I then visited the Musée de la Reforme, and was fortunate to latch onto the English language tour.  It is housed in a very fine 18th century house built over the former cloister of the cathedral.  Books, books and more books, lots of paintings, lots of letters.  I located a copy of the revocation of the Edict of Nantes, but not the Edict itself.  And something curious about the bookshop: tons of Calvin, of course, but not a single Bible in sight.  The charming attendant told me there was a Bible store just down the hill.  Curious.  Not enough Bible business for two shops selling the scriptures?  In Geneva??

The music director at Emmanuel is a seriously gifted woman named Shauna Beesley.  She is a singer and composer.  She recently composed an opera on Michael Servetus, the proto-Unitarian who was burned at the stake on Calvin's instructions.  Le procés de Michel Servet.  Major blot on Calvin's historical copy book, perhaps the biggest blot.  The opera was produced in Geneva, but ran into various roadblocks. Apparently the City of Calvin is still quite protective of his memory.  Shauna and her husband invited me to dinner, with the purpose of reading through Shauna's adaptation of a novel as a libretto.  I won't say which novel so as not to step on her fame when and if it is composed and produced as an opera.  Fascinating!  There we were, reading as best we could, Shauna changing things on the spot, and all of us discussing how this or that worked.  She is amazing.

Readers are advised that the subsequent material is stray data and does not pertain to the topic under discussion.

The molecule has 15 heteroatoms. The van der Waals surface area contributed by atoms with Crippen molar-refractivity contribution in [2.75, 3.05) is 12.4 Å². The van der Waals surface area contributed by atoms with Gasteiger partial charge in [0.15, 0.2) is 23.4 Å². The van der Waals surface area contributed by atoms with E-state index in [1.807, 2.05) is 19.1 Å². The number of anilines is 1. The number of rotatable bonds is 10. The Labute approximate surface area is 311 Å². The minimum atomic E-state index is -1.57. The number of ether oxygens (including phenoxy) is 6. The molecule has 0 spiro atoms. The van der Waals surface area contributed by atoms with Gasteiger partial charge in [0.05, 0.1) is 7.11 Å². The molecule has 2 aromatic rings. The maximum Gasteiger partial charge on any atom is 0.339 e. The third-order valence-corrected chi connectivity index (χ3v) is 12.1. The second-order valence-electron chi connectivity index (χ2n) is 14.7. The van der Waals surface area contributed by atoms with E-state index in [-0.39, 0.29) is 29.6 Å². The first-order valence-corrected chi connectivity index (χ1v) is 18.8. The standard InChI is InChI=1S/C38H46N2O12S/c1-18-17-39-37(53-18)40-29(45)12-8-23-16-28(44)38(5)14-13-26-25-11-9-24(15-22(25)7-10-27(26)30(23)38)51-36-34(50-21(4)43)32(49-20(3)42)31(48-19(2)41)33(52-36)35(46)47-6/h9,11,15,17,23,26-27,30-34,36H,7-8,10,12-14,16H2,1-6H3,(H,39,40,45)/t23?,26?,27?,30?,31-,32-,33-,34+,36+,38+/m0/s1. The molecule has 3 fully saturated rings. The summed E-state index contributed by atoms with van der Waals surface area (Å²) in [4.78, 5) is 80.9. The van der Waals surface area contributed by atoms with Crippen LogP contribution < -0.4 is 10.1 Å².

Tomorrow, Sunday, is Youth Sunday.  The kids are doing basically everything except the sermon (which I will key to the younger ones -- the calming of the storm, perfect for child participation) and the consecration of the elements.  Then the Church picnic, held at a grand maison in the country belonging to one of the parishioners.

Tuesday, June 5, 2012

Eastertide and Ministry